Berkshire County Addiction, Mental Health Services Brace For Surge During Pandemic | WAMC

Berkshire County Addiction, Mental Health Services Brace For Surge During Pandemic

May 15, 2020

The COVID-19 pandemic is transforming the landscape for the mental and emotional health professionals of Berkshire County.

With 26 locations across the county, the Brien Center is the region’s largest provider of behavioral health and addiction services. It says it serves over 10,000 — almost a tenth of the Berkshires.

Rebecca Phelps Smith is the director of the center’s emergency services division. The county’s only crisis team assesses and responds to mental health emergencies. Before the pandemic, it rode along with police officers to 911 calls and offered service visits directly to people’s homes.

“Initially, we saw a very drastic decline in people reaching out to us," said Phelps Smith. "It was almost eerily quiet in the beginning.”

Now, those numbers are picking up again – and they include newcomers to the services the Brien Center provides.

“We’re seeing a lot of people with high levels of anxiety and also with depression related to people losing their jobs, no longer being financially stable," Phelps Smith told WAMC. "Also, being isolated within their homes. Some people live alone and don’t have contact with anyone, and also people who do live with others, being in a house together all the time, can add a different level of stress as well.”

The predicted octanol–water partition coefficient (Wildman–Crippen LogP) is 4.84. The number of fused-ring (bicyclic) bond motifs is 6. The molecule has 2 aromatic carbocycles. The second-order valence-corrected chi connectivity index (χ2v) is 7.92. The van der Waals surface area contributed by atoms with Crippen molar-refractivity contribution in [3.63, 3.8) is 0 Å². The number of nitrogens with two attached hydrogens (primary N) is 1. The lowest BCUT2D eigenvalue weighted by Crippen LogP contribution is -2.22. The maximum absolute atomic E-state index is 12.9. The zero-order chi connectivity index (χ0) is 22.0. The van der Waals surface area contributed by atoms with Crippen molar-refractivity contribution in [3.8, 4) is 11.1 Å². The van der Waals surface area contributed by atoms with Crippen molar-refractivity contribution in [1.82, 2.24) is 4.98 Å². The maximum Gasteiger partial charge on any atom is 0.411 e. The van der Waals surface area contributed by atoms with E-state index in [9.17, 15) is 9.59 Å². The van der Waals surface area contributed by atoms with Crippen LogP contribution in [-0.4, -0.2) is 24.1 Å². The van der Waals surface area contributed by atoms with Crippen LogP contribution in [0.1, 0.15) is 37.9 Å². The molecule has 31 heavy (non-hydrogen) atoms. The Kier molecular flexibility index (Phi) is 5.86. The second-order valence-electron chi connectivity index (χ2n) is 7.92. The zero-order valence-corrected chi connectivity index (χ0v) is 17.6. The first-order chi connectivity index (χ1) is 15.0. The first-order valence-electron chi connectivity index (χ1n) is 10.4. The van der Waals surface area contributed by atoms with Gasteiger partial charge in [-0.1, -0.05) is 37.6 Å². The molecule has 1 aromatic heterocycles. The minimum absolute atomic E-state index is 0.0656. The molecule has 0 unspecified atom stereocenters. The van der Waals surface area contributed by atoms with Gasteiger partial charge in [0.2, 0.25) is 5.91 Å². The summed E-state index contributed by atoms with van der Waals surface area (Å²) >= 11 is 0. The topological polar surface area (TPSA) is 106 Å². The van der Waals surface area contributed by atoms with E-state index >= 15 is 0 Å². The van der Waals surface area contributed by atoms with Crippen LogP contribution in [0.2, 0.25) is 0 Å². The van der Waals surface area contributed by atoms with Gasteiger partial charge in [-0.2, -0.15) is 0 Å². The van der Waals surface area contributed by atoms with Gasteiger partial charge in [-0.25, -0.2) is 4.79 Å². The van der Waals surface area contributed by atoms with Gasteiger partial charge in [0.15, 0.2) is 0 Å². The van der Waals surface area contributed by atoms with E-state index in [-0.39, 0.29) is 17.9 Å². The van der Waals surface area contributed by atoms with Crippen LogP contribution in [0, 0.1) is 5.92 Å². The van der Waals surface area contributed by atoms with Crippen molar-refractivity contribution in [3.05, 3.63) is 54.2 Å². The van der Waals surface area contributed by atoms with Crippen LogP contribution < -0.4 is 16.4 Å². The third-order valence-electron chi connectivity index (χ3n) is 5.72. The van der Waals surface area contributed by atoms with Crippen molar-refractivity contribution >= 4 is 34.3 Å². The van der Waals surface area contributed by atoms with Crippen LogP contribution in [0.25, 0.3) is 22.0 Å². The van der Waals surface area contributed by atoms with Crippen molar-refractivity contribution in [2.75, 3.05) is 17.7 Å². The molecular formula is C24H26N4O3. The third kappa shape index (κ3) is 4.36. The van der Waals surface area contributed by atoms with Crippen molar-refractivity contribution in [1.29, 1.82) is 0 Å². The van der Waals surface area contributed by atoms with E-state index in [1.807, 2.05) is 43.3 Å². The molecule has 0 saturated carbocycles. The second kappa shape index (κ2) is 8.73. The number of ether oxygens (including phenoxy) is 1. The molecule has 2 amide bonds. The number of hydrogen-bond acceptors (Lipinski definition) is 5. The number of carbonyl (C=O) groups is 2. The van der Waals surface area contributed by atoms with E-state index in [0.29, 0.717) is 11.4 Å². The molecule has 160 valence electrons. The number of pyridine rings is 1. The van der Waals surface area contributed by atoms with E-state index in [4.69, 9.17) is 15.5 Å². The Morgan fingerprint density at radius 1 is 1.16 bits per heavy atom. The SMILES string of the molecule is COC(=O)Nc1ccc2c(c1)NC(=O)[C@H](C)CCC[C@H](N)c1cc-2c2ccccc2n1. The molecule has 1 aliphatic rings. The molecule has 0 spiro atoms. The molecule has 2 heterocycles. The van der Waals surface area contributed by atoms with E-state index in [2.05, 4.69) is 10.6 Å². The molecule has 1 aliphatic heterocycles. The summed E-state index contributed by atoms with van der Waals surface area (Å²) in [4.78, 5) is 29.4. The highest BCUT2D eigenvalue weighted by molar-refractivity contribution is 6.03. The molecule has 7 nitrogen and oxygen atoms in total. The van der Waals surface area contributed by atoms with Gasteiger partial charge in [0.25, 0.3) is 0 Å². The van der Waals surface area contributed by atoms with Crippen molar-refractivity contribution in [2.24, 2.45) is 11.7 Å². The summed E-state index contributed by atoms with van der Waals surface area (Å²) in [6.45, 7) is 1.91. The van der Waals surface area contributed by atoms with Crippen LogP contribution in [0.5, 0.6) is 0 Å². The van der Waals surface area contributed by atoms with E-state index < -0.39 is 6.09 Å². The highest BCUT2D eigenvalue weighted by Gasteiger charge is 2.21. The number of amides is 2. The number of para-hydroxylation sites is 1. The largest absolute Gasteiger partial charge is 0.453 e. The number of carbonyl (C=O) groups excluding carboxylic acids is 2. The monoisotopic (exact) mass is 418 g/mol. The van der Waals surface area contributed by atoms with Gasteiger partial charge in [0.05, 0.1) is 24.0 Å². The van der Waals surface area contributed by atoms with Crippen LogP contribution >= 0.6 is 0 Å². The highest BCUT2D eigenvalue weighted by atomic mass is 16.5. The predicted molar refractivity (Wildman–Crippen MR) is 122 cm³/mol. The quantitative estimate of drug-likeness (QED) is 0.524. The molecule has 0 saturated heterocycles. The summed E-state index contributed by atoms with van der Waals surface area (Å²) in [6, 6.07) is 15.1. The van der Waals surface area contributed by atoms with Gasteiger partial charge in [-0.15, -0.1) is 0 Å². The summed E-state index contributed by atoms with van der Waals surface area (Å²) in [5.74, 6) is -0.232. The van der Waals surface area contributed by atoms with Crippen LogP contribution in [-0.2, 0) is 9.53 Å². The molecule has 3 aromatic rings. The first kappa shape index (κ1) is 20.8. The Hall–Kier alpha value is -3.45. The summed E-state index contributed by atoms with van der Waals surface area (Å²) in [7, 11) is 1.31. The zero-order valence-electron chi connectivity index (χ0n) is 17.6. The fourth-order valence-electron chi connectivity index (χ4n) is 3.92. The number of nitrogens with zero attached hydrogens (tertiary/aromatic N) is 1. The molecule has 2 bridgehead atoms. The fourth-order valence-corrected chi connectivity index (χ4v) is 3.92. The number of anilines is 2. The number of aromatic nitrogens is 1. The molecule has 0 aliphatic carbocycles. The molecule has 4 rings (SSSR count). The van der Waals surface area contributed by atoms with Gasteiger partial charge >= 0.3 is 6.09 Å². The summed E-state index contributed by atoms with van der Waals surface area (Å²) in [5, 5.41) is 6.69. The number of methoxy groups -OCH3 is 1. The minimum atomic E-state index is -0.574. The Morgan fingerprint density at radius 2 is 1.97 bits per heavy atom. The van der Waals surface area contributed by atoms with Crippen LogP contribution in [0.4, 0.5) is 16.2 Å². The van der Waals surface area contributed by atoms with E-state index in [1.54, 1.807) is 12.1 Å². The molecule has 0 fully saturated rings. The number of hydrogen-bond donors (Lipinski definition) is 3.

Uncertainty leads her to believe that the center’s emergency services will be increasingly relied upon as the pandemic stretches on.

“People are really struggling to know what’s going to happen next, and the unknown I think is scary for people," she told WAMC. "And I think that people are really struggling – they’re not seeing an endpoint and not knowing where that’s going to end.”

Phelps Smith says resources have also become scare for high-level care like inpatient admissions – especially for kids.

“This has really caused a lot of issues with hospitals decreasing their census, which means that there’s less places for us to admit clients to, which has been a real struggle for us, especially with kids because we don’t have any inpatient beds in Berkshire County," she said. "The closest place we have to admit someone is over an hour away.”

The Brien Center’s patients include 4,000 young people. Jim Mucia is the director of its child and adolescent division.

“It ranges from what we might call mild adjustment disorders to severe behavioral problems including suicidal ideation, suicidal behavior, severe acting out, problems coping," he told WAMC. "And we have a lot of referrals that stem from – the problems differ slightly, but they stem from some kind of trauma. And trauma can be equated mostly – not entirely, but mostly – in my world to child abuse.”

Mucia says that the region grapples with two key areas: adolescent substance use and suicide.

“Berkshire County has significantly high levels in both," he told WAMC. "We are one of the hotspots in substance use disorder, kids and adults. We have a very high use of substances with youth, and in the realm of suicide for youth – defined as, I believe, under 25, maybe under 24 – we have some of the highest per population suicide rates in the country, actually.”